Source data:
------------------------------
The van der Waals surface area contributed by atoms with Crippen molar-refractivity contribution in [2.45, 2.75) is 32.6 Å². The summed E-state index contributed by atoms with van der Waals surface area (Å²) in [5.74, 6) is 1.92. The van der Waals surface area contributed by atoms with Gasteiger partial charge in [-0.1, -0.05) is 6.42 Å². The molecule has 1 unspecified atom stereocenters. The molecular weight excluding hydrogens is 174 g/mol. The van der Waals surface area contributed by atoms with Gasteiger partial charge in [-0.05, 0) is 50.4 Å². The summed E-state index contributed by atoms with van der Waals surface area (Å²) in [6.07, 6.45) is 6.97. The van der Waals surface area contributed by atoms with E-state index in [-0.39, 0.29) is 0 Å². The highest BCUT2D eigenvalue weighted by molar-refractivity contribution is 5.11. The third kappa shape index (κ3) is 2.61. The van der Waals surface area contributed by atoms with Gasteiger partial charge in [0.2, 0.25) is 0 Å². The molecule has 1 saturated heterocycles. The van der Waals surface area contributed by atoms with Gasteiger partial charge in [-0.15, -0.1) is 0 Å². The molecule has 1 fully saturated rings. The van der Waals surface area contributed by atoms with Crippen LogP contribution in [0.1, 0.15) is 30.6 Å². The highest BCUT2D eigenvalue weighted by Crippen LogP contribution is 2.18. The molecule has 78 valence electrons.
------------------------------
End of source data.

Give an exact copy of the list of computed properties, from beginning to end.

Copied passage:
The van der Waals surface area contributed by atoms with Crippen molar-refractivity contribution in [2.45, 2.75) is 32.6 Å². The summed E-state index contributed by atoms with van der Waals surface area (Å²) in [5.74, 6) is 1.92. The van der Waals surface area contributed by atoms with Gasteiger partial charge in [-0.1, -0.05) is 6.42 Å². The molecule has 1 unspecified atom stereocenters. The molecular weight excluding hydrogens is 174 g/mol. The van der Waals surface area contributed by atoms with Gasteiger partial charge in [-0.05, 0) is 50.4 Å². The summed E-state index contributed by atoms with van der Waals surface area (Å²) in [6.07, 6.45) is 6.97. The van der Waals surface area contributed by atoms with E-state index in [-0.39, 0.29) is 0 Å². The highest BCUT2D eigenvalue weighted by molar-refractivity contribution is 5.11. The third kappa shape index (κ3) is 2.61. The van der Waals surface area contributed by atoms with Gasteiger partial charge in [0.2, 0.25) is 0 Å². The molecule has 1 saturated heterocycles. The van der Waals surface area contributed by atoms with Gasteiger partial charge in [-0.15, -0.1) is 0 Å². The molecule has 1 fully saturated rings. The van der Waals surface area contributed by atoms with Crippen LogP contribution in [0.1, 0.15) is 30.6 Å². The highest BCUT2D eigenvalue weighted by Crippen LogP contribution is 2.18. The molecule has 78 valence electrons.